UC Berkeley professors suggest mortgage crisis may be imminent amid coronavirus pandemic

Addison Briggs/Staff

Related Posts

Amid the pandemic-influenced economic downturn, the warning issued by two campus professors about a potential crisis in the mortgage industry in their 2018 paper may come to fruition.

Published by Haas School of Business professors Richard Stanton and Nancy Wallace, the paper states that narratives surrounding the 2008 recession typically focus on the “housing bubble,” while the role of nonbank financial institutions in the crisis is understated. According to Wallace, nonbanks — such as Quicken Loans and Freedom Mortgage — that aid borrowers in the home loan process are particularly vulnerable to liquidity crises due to their reliance on short-term credit.

“I think the situation is extremely serious, a looming nightmare,” Wallace said in a Berkeley Haas article.

Unlike traditional mortgage lending institutions such as commercial banks, nonbanks are lightly regulated, with mortgage origination and servicing often being their only line of business, according to the article.

Wallace added in the article that the pandemic-induced shutdown has left millions of people unable to pay their mortgages. According to Wallace, the Coronavirus Aid, Relief and Economic Security, or CARES, Act passed in March allows home loan borrowers a forbearance of up to 360 days on their mortgages.

“Since the nonbanks are a large component of the mortgage market, they employ many people, and they enable the smooth operation of the housing market, this liquidity shock is potentially a very big problem,” Wallace said in an email.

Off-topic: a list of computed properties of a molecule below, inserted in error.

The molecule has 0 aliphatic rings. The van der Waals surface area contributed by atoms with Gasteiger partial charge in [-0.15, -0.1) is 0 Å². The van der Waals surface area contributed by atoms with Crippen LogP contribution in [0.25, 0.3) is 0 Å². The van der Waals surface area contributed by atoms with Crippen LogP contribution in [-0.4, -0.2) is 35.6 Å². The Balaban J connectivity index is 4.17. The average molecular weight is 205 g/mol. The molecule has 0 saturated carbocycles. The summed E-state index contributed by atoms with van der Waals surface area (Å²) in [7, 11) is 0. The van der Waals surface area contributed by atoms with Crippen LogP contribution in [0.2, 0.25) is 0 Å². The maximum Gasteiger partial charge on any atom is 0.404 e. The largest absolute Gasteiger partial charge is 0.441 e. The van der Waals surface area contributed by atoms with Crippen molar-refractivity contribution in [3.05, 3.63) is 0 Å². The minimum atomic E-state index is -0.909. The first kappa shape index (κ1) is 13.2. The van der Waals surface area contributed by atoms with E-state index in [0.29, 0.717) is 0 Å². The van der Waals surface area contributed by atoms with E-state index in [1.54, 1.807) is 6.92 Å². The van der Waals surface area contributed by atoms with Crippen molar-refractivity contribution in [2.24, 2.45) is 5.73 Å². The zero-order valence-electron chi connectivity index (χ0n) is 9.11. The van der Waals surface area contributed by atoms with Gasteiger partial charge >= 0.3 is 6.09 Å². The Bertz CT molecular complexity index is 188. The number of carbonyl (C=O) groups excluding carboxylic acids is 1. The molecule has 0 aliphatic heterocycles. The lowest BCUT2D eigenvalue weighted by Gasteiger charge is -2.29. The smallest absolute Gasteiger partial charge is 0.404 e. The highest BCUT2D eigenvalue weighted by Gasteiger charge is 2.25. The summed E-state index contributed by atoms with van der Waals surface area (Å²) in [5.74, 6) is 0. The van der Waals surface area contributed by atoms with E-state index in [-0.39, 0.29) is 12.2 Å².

The short-term credit that nonbanks often rely on, known as warehouse lines of credit, is provided by commercial and investment banks. While mortgage borrowers are allowed to delay mortgage payments, according to Wallace, nonbanks are still required to make payments on their lines of credit despite not receiving payments from their clients.

This could leave many nonbanks unable to make payments on their lines of credit, she added in the article. Additionally, the paper reports that commercial and investment banks can tighten or withdraw warehouse lines of credit entirely. These strains on credit could drive nonbanks out of business.

Another major cause for concern is the growth of the nonbank sector since the recession, according to Wallace. In 2016, nonbanks made up nearly half of all mortgage originations, up from only about 20% in 2007, the paper reports.

Wallace added in the email that a bailout for nonbanks is necessary to alleviate the situation. Federal coronavirus-related relief funds and bailouts have yet to include relief for nonbanks, Wallace noted in the article.

“The fundamental problem is the same, since as in 2007 we also saw large scale bankruptcy amongst nonbank lenders,” Wallace said in the email. “One difference is that these firms were a smaller part of the mortgage market pre-2008 crisis.”

Contact Blake Evans at [email protected] and follow him on Twitter at @Blake_J_Evans.